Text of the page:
Needle Aponeurotomy for Dupuytren's Contracture

dupuytrens disease contracture needle
Dupuytren's disease causes contractures in the palm and fingers. Image © John Mahoney, M.D.

Dupuytren's contracture is a condition of the hand that affects almost 3% of the population.  Historically, the only options for treatment were either nothing, or major surgical procedure.  Over the past decade, some other less-invasive options have emerged as possible treatments.  One of these modern treatments is a minimally invasive procedure called a needle aponeurotomy. 

Dupuytren's Contracture

Dupuytren's contracture is a condition affecting the hand; it is found in people who have Dupuytren's disease.

It causes the tissue just under the skin on the palm side of the hand to become thickened and contracted. This tissue, the palmar fascia, normally provides strength and support for the skin. However, in Dupuytren's contracture, the palmar fascia can dramatically shorten, making it impossible to straighten the fingers. The condition is most common in men of Northern European ancestry over the age of 50.

Treatment is of Dupuytren's contracture depends on the severity of symptoms.  Most patients affected have either nodules that form firm balls of scar tissue in the palm, or cords that form tight bands that run up the palm side of the finger.  Dupuytren's nodules can be treated by cortisone injection or can be monitored with no specific treatment.

A Dupuytren's cord can be more problematic as these can start to pull the fingers downwards towards the palm of the hand.  Over time, if the contracture progresses, patients will be unable to fully straighten the fingers.

  This can make simple activities such as washing your face, shaking hands, or wearing gloves, nearly impossible.

Treatment of Dupuytren's Contracture

The standard treatment of Dupuytren's contracture is a surgical procedure called partial palmar fasciectomy. The palm and affected finger are surgically opened through large incisions.

The abnormally contracted palmar fascia is then removed. Because of the wide surgical exposure, scar tissue will form in the hand and fingers. Surgery can require prolonged rehabilitation. Some patients may need to take one to two months off from work, depending on their jobs.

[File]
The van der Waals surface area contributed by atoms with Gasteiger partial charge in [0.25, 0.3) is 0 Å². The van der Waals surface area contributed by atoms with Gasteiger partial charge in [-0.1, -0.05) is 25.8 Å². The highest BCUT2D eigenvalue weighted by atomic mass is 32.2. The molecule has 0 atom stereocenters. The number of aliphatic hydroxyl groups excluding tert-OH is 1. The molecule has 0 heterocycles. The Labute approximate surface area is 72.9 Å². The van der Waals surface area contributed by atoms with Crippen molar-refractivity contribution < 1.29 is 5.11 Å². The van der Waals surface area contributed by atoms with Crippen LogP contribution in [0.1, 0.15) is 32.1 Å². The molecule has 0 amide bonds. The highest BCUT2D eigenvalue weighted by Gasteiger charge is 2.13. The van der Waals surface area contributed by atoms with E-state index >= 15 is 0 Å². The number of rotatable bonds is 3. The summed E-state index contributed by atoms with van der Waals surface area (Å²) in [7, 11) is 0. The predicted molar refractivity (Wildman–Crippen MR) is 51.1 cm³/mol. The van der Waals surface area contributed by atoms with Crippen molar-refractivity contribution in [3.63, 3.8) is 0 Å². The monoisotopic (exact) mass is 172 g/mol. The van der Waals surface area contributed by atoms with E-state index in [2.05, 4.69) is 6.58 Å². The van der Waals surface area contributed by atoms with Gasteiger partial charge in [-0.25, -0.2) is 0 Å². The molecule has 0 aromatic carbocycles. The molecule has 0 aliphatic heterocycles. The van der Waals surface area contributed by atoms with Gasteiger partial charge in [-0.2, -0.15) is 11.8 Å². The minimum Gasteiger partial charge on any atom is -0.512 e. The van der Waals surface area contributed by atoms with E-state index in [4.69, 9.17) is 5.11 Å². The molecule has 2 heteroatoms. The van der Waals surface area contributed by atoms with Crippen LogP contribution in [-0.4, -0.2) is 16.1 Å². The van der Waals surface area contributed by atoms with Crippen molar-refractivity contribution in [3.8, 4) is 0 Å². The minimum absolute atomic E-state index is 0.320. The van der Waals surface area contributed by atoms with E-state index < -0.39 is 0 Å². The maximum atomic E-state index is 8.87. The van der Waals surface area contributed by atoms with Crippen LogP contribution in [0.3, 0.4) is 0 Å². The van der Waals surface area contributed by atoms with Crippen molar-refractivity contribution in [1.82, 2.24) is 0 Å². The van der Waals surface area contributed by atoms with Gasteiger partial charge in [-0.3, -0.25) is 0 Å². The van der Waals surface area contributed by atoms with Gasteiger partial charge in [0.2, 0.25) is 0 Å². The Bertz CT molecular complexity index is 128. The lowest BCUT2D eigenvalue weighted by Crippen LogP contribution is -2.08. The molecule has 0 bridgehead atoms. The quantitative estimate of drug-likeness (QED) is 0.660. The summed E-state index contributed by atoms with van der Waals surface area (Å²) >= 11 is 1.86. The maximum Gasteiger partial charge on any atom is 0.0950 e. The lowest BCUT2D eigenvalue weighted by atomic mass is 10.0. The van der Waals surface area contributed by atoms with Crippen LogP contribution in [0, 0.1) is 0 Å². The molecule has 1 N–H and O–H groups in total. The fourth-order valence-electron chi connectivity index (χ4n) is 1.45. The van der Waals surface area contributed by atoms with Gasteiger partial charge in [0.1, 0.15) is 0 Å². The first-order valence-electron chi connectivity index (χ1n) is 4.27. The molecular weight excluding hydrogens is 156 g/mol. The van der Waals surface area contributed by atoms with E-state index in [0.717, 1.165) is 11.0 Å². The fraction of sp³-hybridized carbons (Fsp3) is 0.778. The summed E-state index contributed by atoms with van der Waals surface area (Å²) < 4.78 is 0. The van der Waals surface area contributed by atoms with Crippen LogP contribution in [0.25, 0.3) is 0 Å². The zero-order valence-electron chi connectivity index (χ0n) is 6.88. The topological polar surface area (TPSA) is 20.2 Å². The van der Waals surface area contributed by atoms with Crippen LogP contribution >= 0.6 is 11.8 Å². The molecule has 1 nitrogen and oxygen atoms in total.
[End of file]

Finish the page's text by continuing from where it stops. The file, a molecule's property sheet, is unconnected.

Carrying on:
Needle aponeurotomy (NA) is a minimally invasive procedure used to treat Dupuytren's contracture. In NA, the surgeon uses the tip of a needle to divide the contracted palmar fascia. This is done through microscopic puncture wounds. Unlike open surgery, the hand is not widely opened, and there is minimal scar tissue formation. The procedure is performed in the doctor's office under local anesthesia. NA was first developed in France in the 1970s and was brought to the United States by Dr. Charles Eaton of Jupiter, Florida. 

Needle Aponeurotomy

When performed by a trained surgeon on an appropriate patient, NA is very safe and effective. The rate of complications, such as tendon or nerve injuries, is less than with traditional surgery.

There most common complication is a small tear in the skin, which typically will heal with simple bandages.

The rate of Dupuytren's recurrence after NA is higher when compared to traditional open surgery. After open surgery, 50% of patients will have recurrence at five years. This compares to 50% recurrence after three years with NA. Dupuytren's disease will likely come back with either treatment, just slightly sooner after NA.

Generally, formal hand therapy is not required after NA. Patients are asked to keep their operated hand elevated for two days after the procedure. Patients can return to light work activities immediately. Strenuous work, sports, or hobbies are not allowed for one week. Occasionally, a splint is made to be worn at night after NA.

Sources:

Eaton C, The Hand Center © 2007.

Mahoney JD, Personal Communication, Midwest Orthopaedic Center, Interviewed 11/2007.

Murphy K, "Straightening Bent Fingers, No Surgery Required" The New York Times July 24, 2007.

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